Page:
The technology and strategies to get 40% savings are proven, simple and elegant. They have been developed by the Building America Program, a joint DOE and National Renewable Energy Laboratory (NREL) initiative, over the previous decade to prepare America for what we all believe will be a challenging energy future. But the technology is “different” and different “things” are never easy to adopt or apply. Most builders, with good cause, view different things as “risky”. This is true for all new technologies. Most purchasers often view new technologies as “too good to be true”, and for good reason.

The Building America Program is designed to help both the builder and the purchaser with reliable “information”, “knowledge” and “experience” – and to act as an “honest broker” for this information and technology. Building Science Consulting (BSC) and IBACOS are working with NREL in Greensburg to support the rebuilding effort. These two Building America teams do not make money by “selling” things. Each team’s role is to provide proven information and provide vetted technical support.

The approach and technologies recommended also must make cost sense.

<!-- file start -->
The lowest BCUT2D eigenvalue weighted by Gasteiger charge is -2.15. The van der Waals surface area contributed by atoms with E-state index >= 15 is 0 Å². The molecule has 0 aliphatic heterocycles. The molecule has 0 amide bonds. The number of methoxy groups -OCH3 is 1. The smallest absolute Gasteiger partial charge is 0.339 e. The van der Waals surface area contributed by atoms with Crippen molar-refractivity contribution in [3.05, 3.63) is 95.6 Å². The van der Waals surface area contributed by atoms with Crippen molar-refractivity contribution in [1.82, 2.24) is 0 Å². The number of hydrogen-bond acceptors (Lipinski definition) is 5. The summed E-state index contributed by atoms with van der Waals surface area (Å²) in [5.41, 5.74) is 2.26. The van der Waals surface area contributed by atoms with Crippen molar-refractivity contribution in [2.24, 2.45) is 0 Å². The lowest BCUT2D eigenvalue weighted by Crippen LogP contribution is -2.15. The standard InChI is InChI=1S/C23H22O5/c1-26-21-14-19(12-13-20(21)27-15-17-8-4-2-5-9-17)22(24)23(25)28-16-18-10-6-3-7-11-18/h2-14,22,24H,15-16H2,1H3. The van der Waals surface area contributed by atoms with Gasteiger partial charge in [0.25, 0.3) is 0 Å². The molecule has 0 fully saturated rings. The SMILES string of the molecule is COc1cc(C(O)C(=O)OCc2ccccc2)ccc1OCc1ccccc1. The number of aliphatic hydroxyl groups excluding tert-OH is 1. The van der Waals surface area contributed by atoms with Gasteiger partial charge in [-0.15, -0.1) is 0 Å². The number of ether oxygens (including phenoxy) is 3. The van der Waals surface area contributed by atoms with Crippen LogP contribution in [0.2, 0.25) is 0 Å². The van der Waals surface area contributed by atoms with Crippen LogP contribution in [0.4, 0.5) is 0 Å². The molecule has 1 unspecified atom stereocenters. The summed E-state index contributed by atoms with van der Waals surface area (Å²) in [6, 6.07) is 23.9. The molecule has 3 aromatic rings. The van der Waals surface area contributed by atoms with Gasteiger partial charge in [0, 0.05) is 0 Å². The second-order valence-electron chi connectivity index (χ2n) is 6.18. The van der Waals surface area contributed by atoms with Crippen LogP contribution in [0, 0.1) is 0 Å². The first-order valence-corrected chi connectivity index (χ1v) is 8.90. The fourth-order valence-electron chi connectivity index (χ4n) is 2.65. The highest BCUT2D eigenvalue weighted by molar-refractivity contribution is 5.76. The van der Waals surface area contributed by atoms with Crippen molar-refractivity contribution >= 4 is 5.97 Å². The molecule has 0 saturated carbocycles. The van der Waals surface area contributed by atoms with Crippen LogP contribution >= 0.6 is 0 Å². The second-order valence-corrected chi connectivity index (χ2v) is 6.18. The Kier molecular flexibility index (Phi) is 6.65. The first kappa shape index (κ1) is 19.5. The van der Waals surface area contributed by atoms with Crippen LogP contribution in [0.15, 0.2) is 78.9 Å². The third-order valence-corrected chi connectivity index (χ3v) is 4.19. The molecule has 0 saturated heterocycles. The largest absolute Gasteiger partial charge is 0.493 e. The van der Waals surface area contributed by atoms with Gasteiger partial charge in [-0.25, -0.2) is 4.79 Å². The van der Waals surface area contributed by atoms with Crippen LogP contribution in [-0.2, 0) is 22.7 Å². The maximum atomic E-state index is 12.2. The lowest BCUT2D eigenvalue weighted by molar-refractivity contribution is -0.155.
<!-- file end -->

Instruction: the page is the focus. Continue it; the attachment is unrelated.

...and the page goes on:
BSC and IBACOS are both working in Greensburg can and will provide the technical support, help, guidance, advice, training, supervisory help directly to the builder to help the builder implement the technologies outlined in the previous letter. Additionally, BSC and IBACOS can and will work with individual builders and land owners to design specific plans and develop specific specifications to implement the technology outlined in the previous letter. A full scale “mock-up” of the recommended wall assembly can be seen at the USDA trailer park just down the street from the city offices.

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An Opportunity for the First Ten Land Owners

On a limited, first come, first served basis, the Building America teams can provide a material and financial incentive to jump start the application of the technology.

The first ten land owners or builders who wish to be supported by the Building America teams can receive the following from our Building America partners:

All of the exterior foam sheathing and basement insulation (value to the builder $1,750) and all of the wall cavity insulation (cellulose) and roof insulation (value to the builder $750).

This totals $2,500 in value. This is money that the builder does not have to spend to construct the type of house described in the previous letter. This offsets the extra $1,600 the builder needs to spend (so the builder ends up ahead $900).